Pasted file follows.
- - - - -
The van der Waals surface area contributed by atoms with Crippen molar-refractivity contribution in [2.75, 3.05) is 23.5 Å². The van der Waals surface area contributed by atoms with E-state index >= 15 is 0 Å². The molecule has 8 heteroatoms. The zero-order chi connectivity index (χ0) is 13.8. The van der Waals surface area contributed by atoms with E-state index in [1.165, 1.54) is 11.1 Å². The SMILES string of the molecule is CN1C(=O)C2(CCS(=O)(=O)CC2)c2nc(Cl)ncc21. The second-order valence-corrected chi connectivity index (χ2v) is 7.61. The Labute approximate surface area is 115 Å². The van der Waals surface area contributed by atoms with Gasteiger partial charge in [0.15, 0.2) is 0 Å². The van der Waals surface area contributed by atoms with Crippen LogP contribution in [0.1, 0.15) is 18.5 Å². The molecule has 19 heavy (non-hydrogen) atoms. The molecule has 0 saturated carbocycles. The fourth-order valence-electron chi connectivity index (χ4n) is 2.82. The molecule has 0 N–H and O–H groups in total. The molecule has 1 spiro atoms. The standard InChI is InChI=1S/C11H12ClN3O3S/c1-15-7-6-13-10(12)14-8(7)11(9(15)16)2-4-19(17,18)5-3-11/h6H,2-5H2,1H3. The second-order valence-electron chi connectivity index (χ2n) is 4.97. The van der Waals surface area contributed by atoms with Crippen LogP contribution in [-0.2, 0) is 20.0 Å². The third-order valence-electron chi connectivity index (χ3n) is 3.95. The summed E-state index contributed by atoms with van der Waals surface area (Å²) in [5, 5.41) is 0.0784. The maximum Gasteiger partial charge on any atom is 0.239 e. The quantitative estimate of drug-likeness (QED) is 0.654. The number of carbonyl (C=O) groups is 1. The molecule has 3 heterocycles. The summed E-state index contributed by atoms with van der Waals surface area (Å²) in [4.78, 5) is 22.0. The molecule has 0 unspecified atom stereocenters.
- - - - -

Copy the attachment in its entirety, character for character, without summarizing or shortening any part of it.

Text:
The van der Waals surface area contributed by atoms with Crippen molar-refractivity contribution in [2.75, 3.05) is 23.5 Å². The van der Waals surface area contributed by atoms with E-state index >= 15 is 0 Å². The molecule has 8 heteroatoms. The zero-order chi connectivity index (χ0) is 13.8. The van der Waals surface area contributed by atoms with E-state index in [1.165, 1.54) is 11.1 Å². The SMILES string of the molecule is CN1C(=O)C2(CCS(=O)(=O)CC2)c2nc(Cl)ncc21. The second-order valence-corrected chi connectivity index (χ2v) is 7.61. The Labute approximate surface area is 115 Å². The van der Waals surface area contributed by atoms with Gasteiger partial charge in [0.15, 0.2) is 0 Å². The van der Waals surface area contributed by atoms with Crippen LogP contribution in [0.1, 0.15) is 18.5 Å². The molecule has 19 heavy (non-hydrogen) atoms. The molecule has 0 saturated carbocycles. The fourth-order valence-electron chi connectivity index (χ4n) is 2.82. The molecule has 0 N–H and O–H groups in total. The molecule has 1 spiro atoms. The standard InChI is InChI=1S/C11H12ClN3O3S/c1-15-7-6-13-10(12)14-8(7)11(9(15)16)2-4-19(17,18)5-3-11/h6H,2-5H2,1H3. The second-order valence-electron chi connectivity index (χ2n) is 4.97. The van der Waals surface area contributed by atoms with Crippen LogP contribution in [-0.2, 0) is 20.0 Å². The third-order valence-electron chi connectivity index (χ3n) is 3.95. The summed E-state index contributed by atoms with van der Waals surface area (Å²) in [5, 5.41) is 0.0784. The maximum Gasteiger partial charge on any atom is 0.239 e. The quantitative estimate of drug-likeness (QED) is 0.654. The number of carbonyl (C=O) groups is 1. The molecule has 3 heterocycles. The summed E-state index contributed by atoms with van der Waals surface area (Å²) in [4.78, 5) is 22.0. The molecule has 0 unspecified atom stereocenters.